Greece missing a repayment to the International Monetary Fund or another official creditor doesn’t qualify as a default for Standard & Poor’s, according to its managing director for sovereign ratings.
“In the strict sense we have already missed a payment to the IMF last Friday,” Moritz Kraemer said in an interview on Bloomberg television with Guy Johnson and Anna Edwards on Thursday. That’s “not a default event in the eyes of S&P.”
Greece is under pressure from its international creditors to deliver reforms in return for bailout funds needed to keep the country afloat. With the country’s cash situation worsening, Kraemer said it may only be time before Greece fails to repay bondholders or banks.
Greece delayed a payment to the IMF last week and plans to bundle about $1.7 billion due this month into one lump sum.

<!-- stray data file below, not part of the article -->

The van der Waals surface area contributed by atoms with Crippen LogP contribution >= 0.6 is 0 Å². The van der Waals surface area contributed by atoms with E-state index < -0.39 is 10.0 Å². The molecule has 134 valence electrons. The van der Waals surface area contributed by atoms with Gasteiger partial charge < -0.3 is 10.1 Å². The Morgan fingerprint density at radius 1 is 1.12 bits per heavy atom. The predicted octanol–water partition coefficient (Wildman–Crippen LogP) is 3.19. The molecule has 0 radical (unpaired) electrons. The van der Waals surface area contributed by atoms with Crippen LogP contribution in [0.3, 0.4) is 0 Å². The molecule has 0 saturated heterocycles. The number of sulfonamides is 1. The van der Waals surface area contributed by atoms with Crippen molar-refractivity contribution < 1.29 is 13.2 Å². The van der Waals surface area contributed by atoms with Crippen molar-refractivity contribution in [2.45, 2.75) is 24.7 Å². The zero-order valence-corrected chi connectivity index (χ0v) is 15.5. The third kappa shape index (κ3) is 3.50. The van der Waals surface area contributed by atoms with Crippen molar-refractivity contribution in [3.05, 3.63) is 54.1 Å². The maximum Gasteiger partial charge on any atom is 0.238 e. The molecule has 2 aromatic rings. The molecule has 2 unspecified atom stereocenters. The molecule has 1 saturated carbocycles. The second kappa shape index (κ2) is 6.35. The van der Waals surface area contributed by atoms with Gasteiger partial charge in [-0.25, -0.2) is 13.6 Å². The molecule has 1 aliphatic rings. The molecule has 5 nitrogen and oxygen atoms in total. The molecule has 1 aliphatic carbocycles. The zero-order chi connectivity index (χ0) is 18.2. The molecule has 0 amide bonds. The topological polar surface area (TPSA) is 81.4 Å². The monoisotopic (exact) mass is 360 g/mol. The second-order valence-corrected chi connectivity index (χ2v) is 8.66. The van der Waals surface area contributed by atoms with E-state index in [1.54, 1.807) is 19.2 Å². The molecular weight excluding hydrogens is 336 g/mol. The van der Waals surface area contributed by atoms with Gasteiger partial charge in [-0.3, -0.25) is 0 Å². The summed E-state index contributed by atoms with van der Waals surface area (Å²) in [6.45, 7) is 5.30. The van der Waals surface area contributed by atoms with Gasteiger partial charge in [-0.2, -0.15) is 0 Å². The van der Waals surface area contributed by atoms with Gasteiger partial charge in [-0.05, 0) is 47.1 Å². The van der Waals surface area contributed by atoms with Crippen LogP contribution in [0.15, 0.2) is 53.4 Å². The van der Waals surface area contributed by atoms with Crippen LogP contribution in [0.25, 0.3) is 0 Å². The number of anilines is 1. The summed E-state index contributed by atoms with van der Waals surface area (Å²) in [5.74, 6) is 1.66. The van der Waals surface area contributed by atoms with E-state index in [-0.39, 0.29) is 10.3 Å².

That’s “another sign, another indication, that the liquidity situation is becoming increasingly untenable,” Kraemer said. “On current trends it may just be a question of time when commercial creditors will experience a default as well.”
He said the “real deadline” will be in July when Greece has to pay back some of the bonds that the European Central Bank is holding. “If they miss that payment, my expectation would be that it would become impossible for the ECB to continue with emergency liquidity assistance to the Greek banking system,” he said.
S&P cut its rating on Greece’s long-term debt on Wednesday after the missed IMF payment, saying it demonstrates that the government is prioritizing pension and other domestic spending over scheduled debt service obligations. Kraemer said the debt load may be too much for the country without sustainable growth.
“There’s nothing left to pay the debt repayments that are coming and there’s probably not enough left to pay the pensioners and civil servants,” Kraemer said. “The barrel has been scraped.”